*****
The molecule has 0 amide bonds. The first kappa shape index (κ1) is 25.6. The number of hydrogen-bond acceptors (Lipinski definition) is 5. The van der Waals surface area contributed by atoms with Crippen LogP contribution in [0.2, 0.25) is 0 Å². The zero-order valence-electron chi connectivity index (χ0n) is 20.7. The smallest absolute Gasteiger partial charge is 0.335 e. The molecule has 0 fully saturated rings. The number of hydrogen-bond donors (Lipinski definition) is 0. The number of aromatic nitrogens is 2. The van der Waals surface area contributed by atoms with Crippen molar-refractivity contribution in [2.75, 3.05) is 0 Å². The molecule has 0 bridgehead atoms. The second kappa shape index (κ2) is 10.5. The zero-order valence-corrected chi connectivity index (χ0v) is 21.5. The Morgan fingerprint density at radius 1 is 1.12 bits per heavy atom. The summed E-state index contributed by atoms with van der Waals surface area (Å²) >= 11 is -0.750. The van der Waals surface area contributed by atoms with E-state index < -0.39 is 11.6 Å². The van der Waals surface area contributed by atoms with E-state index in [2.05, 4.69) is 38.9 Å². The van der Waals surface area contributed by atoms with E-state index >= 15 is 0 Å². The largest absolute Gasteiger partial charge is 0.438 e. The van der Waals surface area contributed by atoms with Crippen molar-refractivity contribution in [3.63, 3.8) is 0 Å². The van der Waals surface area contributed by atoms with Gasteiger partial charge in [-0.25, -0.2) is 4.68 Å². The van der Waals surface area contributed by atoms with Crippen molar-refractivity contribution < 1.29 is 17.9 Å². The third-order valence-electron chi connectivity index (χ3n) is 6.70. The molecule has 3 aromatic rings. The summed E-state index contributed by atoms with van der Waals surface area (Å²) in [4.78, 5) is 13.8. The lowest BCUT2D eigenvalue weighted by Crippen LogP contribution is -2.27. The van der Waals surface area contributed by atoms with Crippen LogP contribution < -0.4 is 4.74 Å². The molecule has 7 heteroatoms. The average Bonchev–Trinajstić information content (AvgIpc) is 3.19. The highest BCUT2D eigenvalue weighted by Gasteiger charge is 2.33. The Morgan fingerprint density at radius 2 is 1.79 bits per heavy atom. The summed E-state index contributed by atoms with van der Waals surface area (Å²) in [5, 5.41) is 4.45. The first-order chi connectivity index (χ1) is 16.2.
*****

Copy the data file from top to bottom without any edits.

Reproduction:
The molecule has 0 amide bonds. The first kappa shape index (κ1) is 25.6. The number of hydrogen-bond acceptors (Lipinski definition) is 5. The van der Waals surface area contributed by atoms with Crippen LogP contribution in [0.2, 0.25) is 0 Å². The zero-order valence-electron chi connectivity index (χ0n) is 20.7. The smallest absolute Gasteiger partial charge is 0.335 e. The molecule has 0 fully saturated rings. The number of hydrogen-bond donors (Lipinski definition) is 0. The number of aromatic nitrogens is 2. The van der Waals surface area contributed by atoms with Crippen molar-refractivity contribution in [2.75, 3.05) is 0 Å². The molecule has 0 bridgehead atoms. The second kappa shape index (κ2) is 10.5. The zero-order valence-corrected chi connectivity index (χ0v) is 21.5. The Morgan fingerprint density at radius 1 is 1.12 bits per heavy atom. The summed E-state index contributed by atoms with van der Waals surface area (Å²) >= 11 is -0.750. The van der Waals surface area contributed by atoms with E-state index < -0.39 is 11.6 Å². The van der Waals surface area contributed by atoms with E-state index in [2.05, 4.69) is 38.9 Å². The van der Waals surface area contributed by atoms with E-state index >= 15 is 0 Å². The largest absolute Gasteiger partial charge is 0.438 e. The van der Waals surface area contributed by atoms with Crippen molar-refractivity contribution in [3.63, 3.8) is 0 Å². The van der Waals surface area contributed by atoms with Gasteiger partial charge in [-0.25, -0.2) is 4.68 Å². The van der Waals surface area contributed by atoms with Crippen molar-refractivity contribution < 1.29 is 17.9 Å². The third-order valence-electron chi connectivity index (χ3n) is 6.70. The molecule has 3 aromatic rings. The summed E-state index contributed by atoms with van der Waals surface area (Å²) in [4.78, 5) is 13.8. The lowest BCUT2D eigenvalue weighted by Crippen LogP contribution is -2.27. The van der Waals surface area contributed by atoms with Crippen LogP contribution < -0.4 is 4.74 Å². The molecule has 7 heteroatoms. The average Bonchev–Trinajstić information content (AvgIpc) is 3.19. The highest BCUT2D eigenvalue weighted by Gasteiger charge is 2.33. The Morgan fingerprint density at radius 2 is 1.79 bits per heavy atom. The summed E-state index contributed by atoms with van der Waals surface area (Å²) in [5, 5.41) is 4.45. The first-order chi connectivity index (χ1) is 16.2.